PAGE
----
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Although its oratory is a more intriguing artistic expression because of the delightful putti by Giacomo Serpotta, the Church of St. Dominic is one of the city's most remarkable baroque structures, its elegant baroque facade often depicted on postcards. It was constructed in 1640 to the design of the architect Andrea Cirrincione. The facade, however, wasn't added until 1726. Many antique buildings on the square were demolished to give this church more breathing room.

The facade rises in a trio of carefully ordered tiers, graced with both Corinthian and Doric pillars along with square pilasters that form a sort of picture frame for a statue of St. Dominic. Unlike the lavishly decorated oratory, the church has a severe interior that only emphasizes the beauty of the architecture. Its chapels, on the other hand, are richly decorated, forming a pantheon of tombs and cenotaphs of some of the more noble Sicilians, including Francesco Crispi, the former prime minister of Italy. The tomb of the painter Pietro Novelli (1608-47) is in the north aisle.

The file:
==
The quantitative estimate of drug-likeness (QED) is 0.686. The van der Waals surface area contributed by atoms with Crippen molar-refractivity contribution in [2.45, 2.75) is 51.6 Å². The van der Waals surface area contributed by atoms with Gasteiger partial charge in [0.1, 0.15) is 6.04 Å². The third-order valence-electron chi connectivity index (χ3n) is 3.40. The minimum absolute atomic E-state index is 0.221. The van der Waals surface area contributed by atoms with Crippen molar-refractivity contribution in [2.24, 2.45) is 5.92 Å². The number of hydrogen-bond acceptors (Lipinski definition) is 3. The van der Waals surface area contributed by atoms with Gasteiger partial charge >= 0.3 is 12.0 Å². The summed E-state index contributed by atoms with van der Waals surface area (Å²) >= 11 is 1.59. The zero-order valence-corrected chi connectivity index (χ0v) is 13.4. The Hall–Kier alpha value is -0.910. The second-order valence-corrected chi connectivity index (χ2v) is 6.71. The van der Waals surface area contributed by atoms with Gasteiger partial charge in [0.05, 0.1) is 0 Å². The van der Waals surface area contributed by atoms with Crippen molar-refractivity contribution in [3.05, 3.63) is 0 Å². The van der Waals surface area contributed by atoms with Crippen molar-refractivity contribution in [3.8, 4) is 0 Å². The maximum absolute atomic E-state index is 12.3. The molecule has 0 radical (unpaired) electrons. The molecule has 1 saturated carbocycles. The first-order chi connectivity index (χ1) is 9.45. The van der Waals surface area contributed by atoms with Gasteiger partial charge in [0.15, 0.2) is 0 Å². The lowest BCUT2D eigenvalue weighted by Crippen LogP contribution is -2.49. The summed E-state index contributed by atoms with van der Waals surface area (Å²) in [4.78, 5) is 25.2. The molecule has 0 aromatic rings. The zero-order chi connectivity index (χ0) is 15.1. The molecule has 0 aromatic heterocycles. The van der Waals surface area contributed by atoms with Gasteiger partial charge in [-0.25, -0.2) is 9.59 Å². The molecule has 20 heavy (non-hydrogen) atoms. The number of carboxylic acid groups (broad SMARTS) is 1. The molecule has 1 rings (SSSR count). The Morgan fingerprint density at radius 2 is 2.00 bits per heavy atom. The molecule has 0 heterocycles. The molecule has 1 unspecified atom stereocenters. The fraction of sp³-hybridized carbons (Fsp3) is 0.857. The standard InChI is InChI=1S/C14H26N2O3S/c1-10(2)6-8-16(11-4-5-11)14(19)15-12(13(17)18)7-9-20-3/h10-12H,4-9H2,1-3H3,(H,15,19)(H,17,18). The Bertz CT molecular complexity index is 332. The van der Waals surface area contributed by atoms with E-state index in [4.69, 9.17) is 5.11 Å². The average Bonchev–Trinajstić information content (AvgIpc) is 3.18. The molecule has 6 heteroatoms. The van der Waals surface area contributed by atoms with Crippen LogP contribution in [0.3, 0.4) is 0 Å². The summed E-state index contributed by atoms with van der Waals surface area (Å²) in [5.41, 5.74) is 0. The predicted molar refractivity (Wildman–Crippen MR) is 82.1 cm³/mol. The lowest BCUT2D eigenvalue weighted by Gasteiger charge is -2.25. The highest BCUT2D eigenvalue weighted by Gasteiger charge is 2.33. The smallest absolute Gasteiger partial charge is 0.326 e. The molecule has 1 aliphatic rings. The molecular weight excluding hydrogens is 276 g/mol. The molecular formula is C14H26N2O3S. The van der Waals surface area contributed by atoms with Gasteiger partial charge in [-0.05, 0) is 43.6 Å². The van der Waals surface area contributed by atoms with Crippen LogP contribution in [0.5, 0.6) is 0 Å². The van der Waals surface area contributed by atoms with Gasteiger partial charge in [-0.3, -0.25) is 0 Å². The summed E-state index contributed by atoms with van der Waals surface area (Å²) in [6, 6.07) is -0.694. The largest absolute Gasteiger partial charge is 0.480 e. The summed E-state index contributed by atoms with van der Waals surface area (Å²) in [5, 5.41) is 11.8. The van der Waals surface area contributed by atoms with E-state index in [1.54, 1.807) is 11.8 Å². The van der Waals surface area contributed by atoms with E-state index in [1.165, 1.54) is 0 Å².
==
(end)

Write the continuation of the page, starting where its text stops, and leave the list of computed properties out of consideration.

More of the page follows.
Adjacent is the headquarters of the Sicilian Historical Society, with its own tiny Museo del Risorgimento (Resurgence Museum), containing mementos of Garibaldi. The fragmented 14th-century cloister was part of the first church erected on this site.